Grizzly bear ecology and conservation in British Columbia, Canada, provide a window into the world of North American wildlife management. In 2010, I worked with colleagues from Simon Fraser University, the University of Victoria, and the Raincoast Conservation Foundation to begin investigating the science behind the socially maligned and culturally opposed trophy hunting of grizzly bears, a hunt that politicians have frequently defended, claiming that their support for the practice has a scientific basis. We began with a straightforward analysis, comparing the number of bears hunted in populations across the province with the number of kills that government biologists had deemed sustainable. We found that these mortality limits were exceeded in half of the provincial populations.
During this analysis, we learned that there was considerable uncertainty about key attributes (population sizes, growth rates, and poaching rates) that had been used to determine mortality limits. This uncertainty was largely ignored in hunt allocations, an oversight that had important ramifications. For example, if a given managed population was considerably smaller than the people managing it had assumed, an ostensibly sustainable kill rate might in fact not be sustainable at all. We wondered how this unaddressed uncertainty might be affecting these managed populations. Our quantitative investigations found the effect might have been substantial, with a risk of accidental overkills in up to 70 percent of the periods and populations we examined. We also found that overkills would have been undetectable in most of these cases because of data deficiencies.
Insight from fisheries management science provided guidance on how these risks could be addressed. Using approaches taken more commonly by those investigating the sea but relatively rarely by landlubbers, we illustrated how quotas could be set that buffer against uncertainty. Reducing quotas, using a straightforward, transparent approach, could lessen risks of overkill.
The British Columbian government response the month after our publication was surprising. They announced an increase in hunt quotas and a reopening of previously closed areas. In other words, the risks we had previously identified had not been reduced; rather, they had been amplified—even though the government was repeating the refrain that they were taking a cautious, science-based approach to management. The province-wide hunt was ultimately banned in 2017 after a change in government, with the decision largely ascribed to societal considerations (polling data suggested that more than 90 percent of the population of British Columbia was opposed to the trophy hunting of bears). Controversy remained to the end, with some provincial biologists arguing for the ultimate sustainability of this hunt. Regardless of the actual numerical effect of hunting across British Columbia’s grizzly bear population (this effect remains unknown, given insufficient data), the agency seemed unwilling to consider scientific evidence that ran contrary to the status quo.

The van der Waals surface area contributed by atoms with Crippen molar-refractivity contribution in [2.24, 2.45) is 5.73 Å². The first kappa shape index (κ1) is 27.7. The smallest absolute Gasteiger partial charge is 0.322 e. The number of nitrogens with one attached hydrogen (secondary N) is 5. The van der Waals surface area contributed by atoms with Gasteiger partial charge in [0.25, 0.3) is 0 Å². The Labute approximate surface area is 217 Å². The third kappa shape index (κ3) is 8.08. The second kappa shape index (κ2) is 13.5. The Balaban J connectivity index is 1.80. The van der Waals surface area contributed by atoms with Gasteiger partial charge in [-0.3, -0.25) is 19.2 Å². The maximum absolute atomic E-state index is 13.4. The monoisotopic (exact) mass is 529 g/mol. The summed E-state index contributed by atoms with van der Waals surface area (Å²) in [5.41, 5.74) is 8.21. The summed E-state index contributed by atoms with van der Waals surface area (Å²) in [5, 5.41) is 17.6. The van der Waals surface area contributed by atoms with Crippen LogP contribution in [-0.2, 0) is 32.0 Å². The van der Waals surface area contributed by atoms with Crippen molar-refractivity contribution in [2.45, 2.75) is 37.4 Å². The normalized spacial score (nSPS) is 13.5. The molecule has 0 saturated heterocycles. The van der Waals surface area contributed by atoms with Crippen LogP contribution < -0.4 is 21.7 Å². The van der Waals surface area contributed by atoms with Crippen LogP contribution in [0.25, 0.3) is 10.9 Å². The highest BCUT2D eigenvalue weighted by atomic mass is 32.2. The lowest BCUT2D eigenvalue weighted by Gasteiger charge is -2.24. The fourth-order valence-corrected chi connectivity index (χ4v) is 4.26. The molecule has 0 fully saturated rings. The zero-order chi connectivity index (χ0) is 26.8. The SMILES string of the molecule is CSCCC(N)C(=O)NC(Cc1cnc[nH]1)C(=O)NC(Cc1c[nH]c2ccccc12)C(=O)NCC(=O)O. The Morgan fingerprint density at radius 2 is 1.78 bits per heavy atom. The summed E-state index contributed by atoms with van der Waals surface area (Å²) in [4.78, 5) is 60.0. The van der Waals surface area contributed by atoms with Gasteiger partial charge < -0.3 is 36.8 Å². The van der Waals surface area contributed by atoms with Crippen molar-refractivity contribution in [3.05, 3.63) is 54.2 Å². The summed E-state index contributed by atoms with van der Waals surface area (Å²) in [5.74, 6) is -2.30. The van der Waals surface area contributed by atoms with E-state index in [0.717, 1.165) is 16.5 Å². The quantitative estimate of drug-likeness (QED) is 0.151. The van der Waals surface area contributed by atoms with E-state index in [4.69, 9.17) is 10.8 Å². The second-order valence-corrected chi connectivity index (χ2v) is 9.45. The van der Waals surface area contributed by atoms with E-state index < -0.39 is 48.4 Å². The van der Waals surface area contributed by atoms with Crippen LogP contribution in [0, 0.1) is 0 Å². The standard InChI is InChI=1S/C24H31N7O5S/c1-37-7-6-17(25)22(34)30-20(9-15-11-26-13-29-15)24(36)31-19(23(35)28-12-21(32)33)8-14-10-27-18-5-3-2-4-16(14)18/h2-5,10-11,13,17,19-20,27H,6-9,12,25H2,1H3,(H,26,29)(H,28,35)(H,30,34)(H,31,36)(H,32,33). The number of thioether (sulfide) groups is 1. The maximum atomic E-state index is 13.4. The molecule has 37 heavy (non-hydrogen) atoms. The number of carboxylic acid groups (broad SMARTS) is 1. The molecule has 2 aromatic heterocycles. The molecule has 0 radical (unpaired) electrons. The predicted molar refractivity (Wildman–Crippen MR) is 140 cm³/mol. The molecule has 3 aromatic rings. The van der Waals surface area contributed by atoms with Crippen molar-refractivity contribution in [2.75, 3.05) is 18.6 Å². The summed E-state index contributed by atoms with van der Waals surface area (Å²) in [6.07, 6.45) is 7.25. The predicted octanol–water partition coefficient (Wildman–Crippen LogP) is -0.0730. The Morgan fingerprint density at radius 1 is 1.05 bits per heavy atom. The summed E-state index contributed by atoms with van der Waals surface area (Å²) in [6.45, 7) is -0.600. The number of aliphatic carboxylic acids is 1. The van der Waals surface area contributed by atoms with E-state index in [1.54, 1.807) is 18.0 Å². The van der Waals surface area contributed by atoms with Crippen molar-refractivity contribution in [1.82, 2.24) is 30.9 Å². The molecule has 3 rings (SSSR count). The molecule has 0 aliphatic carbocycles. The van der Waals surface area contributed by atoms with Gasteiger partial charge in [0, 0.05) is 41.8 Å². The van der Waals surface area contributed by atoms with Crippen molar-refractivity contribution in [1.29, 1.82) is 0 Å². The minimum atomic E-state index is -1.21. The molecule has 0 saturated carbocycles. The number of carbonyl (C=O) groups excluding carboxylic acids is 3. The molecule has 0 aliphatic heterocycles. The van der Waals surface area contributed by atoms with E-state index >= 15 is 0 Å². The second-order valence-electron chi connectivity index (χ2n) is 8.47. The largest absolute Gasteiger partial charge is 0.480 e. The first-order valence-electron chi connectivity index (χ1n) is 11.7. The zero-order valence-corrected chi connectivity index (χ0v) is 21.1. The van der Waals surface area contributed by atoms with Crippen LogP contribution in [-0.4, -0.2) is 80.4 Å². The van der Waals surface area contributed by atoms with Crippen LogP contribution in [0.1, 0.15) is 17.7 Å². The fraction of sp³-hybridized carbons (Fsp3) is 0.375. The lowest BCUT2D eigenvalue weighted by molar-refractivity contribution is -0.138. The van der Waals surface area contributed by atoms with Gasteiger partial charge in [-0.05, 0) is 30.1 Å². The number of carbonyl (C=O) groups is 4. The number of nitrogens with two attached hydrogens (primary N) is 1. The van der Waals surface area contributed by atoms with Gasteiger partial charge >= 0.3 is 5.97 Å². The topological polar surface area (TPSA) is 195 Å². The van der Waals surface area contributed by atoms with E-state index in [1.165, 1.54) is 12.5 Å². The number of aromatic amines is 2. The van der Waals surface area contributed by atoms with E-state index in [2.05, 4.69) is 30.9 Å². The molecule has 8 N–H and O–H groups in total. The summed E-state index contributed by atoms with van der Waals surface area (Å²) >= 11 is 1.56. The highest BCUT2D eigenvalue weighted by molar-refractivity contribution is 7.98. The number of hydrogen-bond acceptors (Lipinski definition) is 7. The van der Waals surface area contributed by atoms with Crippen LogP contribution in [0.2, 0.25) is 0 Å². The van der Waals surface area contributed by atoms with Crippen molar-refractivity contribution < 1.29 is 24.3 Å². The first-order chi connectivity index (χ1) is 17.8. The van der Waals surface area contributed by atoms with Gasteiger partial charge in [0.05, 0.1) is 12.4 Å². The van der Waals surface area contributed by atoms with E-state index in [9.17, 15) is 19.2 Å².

The seeming incongruence between science and so-called “science-based management” led us to wonder whether this situation was an anomaly. We knew of parallels—for example, wolf culls in the United States and badger culls in the United Kingdom had been conducted with questionable scientific justifications—but were these just a few “bad apples”? Was wildlife management otherwise rigorous? After we published a letter in Science titled “When science-based management isn’t,” we learned of additional cases in which management wasn’t as evidence-based as some people claimed, leading us to test how widespread this problem might be.
We began a multiyear collaboration to investigate wildlife management across 62 U.S. states and Canadian provinces and territories, seeking empirical insight into the extent to which the management process approximates what might be considered “science-based.” Although claims of a scientific basis are common across both countries, what a scientific basis actually means is rarely defined.